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HomeCosta RicaThe History and Meaning Behind Costa Rica’s Lantern Parade

The History and Meaning Behind Costa Rica’s Lantern Parade

Every September 14th, on the eve of Independence Day, most towns and cities of Costa Rica celebrate the traditional lantern parade. Driven by educational centers, this event promotes national pride within communities and fills students with joy and happiness as they showcase the lanterns they have crafted with their own hands.

Currently, the lantern parade tradition coincides with the journey of the Central American Independence Torch, which travels throughout the country. This torch symbolizes the flame of freedom that made history on that fateful night in 1821 in the streets of Guatemala, commemorating the independence of Central American countries from Spain.

Historical Context

To fully appreciate this celebration, it’s crucial to understand the context in which the Independence Act was signed on September 15, 1821.

While these pivotal events were unfolding in Guatemala, Costa Rica was largely oblivious to the happenings. In the early 19th century, the absence of electricity meant that nighttime lighting, both inside and outside homes, was limited. People relied on torches or lamps to navigate the streets.

At that time, Costa Rica, along with other Central American countries of today, was under the Captaincy General of Guatemala, which was part of the Viceroyalty of New Spain. While many advocated for independence from Spain, others clung to the existing political and administrative structures that defined them as Spanish colonies.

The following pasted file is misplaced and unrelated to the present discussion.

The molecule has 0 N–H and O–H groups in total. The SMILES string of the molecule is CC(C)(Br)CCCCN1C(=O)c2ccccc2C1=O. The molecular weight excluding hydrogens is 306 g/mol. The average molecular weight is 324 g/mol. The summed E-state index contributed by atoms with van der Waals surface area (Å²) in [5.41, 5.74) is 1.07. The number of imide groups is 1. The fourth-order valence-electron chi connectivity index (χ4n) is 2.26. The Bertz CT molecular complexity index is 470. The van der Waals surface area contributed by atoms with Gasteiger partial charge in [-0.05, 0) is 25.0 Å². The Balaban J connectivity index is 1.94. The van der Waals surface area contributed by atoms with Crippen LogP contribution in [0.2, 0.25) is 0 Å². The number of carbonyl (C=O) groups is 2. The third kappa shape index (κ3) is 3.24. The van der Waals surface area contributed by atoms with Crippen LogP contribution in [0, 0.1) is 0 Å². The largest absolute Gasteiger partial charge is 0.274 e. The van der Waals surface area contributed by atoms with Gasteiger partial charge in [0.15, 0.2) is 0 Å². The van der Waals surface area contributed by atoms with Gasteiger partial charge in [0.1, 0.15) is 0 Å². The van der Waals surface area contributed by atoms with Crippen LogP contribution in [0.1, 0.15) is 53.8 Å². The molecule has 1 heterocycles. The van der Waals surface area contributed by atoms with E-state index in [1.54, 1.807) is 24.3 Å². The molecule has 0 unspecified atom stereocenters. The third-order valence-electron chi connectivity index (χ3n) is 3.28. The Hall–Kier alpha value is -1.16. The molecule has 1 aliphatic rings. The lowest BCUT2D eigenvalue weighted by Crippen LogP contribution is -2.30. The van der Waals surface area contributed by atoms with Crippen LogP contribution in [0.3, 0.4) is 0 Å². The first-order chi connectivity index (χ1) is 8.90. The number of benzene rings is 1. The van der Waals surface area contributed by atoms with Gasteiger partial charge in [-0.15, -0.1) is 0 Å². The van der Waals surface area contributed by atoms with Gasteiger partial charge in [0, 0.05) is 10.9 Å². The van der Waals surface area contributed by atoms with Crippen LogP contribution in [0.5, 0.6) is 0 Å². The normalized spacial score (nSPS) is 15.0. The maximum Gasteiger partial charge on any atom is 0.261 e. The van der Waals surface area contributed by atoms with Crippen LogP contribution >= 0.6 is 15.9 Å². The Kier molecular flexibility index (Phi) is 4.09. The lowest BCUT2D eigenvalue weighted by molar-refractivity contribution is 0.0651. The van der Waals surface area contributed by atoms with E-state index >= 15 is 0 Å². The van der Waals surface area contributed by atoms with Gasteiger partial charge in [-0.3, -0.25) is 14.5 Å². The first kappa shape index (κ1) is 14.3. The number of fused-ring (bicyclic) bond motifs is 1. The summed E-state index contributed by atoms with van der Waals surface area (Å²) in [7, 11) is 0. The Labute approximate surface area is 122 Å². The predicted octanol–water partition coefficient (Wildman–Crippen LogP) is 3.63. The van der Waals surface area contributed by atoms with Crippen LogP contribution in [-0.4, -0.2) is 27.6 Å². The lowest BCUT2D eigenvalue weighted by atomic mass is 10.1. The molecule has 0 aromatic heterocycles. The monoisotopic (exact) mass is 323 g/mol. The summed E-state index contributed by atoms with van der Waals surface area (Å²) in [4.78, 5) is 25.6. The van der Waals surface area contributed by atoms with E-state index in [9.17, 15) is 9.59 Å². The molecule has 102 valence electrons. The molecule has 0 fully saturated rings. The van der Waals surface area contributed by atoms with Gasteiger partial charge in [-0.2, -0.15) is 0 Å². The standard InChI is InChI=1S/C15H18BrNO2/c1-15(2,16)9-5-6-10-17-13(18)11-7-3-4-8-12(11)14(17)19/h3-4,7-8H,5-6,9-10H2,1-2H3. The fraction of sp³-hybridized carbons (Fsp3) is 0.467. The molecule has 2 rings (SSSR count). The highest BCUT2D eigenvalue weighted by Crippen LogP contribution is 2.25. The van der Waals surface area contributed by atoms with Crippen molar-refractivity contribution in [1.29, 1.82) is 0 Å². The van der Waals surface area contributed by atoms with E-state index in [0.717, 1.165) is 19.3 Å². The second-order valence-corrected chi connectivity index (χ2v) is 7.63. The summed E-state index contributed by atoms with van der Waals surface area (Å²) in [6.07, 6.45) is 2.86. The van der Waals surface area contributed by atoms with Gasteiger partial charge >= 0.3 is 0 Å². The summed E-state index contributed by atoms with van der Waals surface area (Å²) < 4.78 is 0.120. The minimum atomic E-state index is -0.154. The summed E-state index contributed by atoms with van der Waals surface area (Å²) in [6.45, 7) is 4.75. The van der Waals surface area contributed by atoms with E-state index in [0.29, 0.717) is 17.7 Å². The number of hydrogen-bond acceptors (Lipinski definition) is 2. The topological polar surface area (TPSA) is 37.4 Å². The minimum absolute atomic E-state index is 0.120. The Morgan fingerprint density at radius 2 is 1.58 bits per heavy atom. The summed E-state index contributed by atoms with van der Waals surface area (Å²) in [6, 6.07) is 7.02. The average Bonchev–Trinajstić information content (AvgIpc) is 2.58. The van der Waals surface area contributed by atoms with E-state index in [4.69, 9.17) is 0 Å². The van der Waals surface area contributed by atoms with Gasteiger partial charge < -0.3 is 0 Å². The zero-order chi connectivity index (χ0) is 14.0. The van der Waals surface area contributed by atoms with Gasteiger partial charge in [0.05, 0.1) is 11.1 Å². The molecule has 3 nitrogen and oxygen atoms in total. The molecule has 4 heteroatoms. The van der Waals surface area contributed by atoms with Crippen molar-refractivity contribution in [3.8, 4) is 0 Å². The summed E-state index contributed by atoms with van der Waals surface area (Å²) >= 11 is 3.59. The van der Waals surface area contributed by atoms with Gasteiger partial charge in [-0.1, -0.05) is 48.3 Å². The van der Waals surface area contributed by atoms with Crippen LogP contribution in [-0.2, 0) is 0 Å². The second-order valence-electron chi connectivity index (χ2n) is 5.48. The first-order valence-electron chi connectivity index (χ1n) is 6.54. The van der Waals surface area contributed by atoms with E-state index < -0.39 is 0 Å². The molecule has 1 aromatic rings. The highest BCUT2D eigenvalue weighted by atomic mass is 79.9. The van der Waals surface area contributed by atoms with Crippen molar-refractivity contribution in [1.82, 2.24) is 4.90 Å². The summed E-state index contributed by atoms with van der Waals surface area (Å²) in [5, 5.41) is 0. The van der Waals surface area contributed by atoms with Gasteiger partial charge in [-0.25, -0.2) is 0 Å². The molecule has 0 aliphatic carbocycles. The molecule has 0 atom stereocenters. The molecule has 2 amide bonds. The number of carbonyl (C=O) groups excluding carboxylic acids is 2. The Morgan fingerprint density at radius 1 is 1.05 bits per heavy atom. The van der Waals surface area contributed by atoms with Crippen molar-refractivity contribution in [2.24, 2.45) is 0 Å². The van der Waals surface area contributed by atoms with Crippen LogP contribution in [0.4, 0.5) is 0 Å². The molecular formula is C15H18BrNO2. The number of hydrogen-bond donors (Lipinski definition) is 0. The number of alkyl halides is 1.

In this era, women rarely occupied the political stage. However, in Guatemala, Dolores Bedoya, with her indomitable spirit, became a beacon of change. Alongside her husband Pedro Molina Mazariegos and others, she ignited the call for independence. Marching with torches on September 14, 1821, she rallied the masses urging them to openly demand independence.

Their momentum carried into the next day, September 15. Leading a large group of citizens, she stationed herself outside the National Palace of Guatemala where the elite convened to discuss the prospects of independence. Amid the melodies of marimbas and the roar of fireworks, Dolores Bedoya delivered a stirring speech. With arms raised, she beckoned the crowd to voice their demand for independence.

After the signing, in unified voices, the cry rang out: “Long live the Homeland! Long live freedom!”

Costa Rica’s Tradition

In Costa Rica, the tradition of the lantern parade took root in 1953, following the Civil War of 1948, during a period when there was a resurgence of national values.

Professor Víctor Manuel Ureña Arguedas (1912-1995), the provincial school director of San José, was the official force behind the lantern parade’s initiation in 1953. He engaged teachers from various schools to host this event annually on September 14th at 6 p.m., with the mission of nurturing a sense of civic duty, beginning with the younger generation.

The inaugural parade witnessed overwhelming participation from students of San José, accompanied by their educators and parents. Displaying their artistic lanterns, they marched through the streets of San José, suffusing the capital with joy and civic pride.

Over time, as educators championed this parade, and its influence expanded to other communities. Today, it stands as a vibrant and patriotic tradition, with students, teachers, parents, and other family members enthusiastically partaking — from crafting the lanterns to joining the parade through various Costa Rican towns.

In 2023, as Costa Rica and its Central American neighbors mark 202 years of independence, it presents a fitting moment to honor this invaluable tradition and ensure its continuation, fostering the national pride that epitomizes being Costa Rican.

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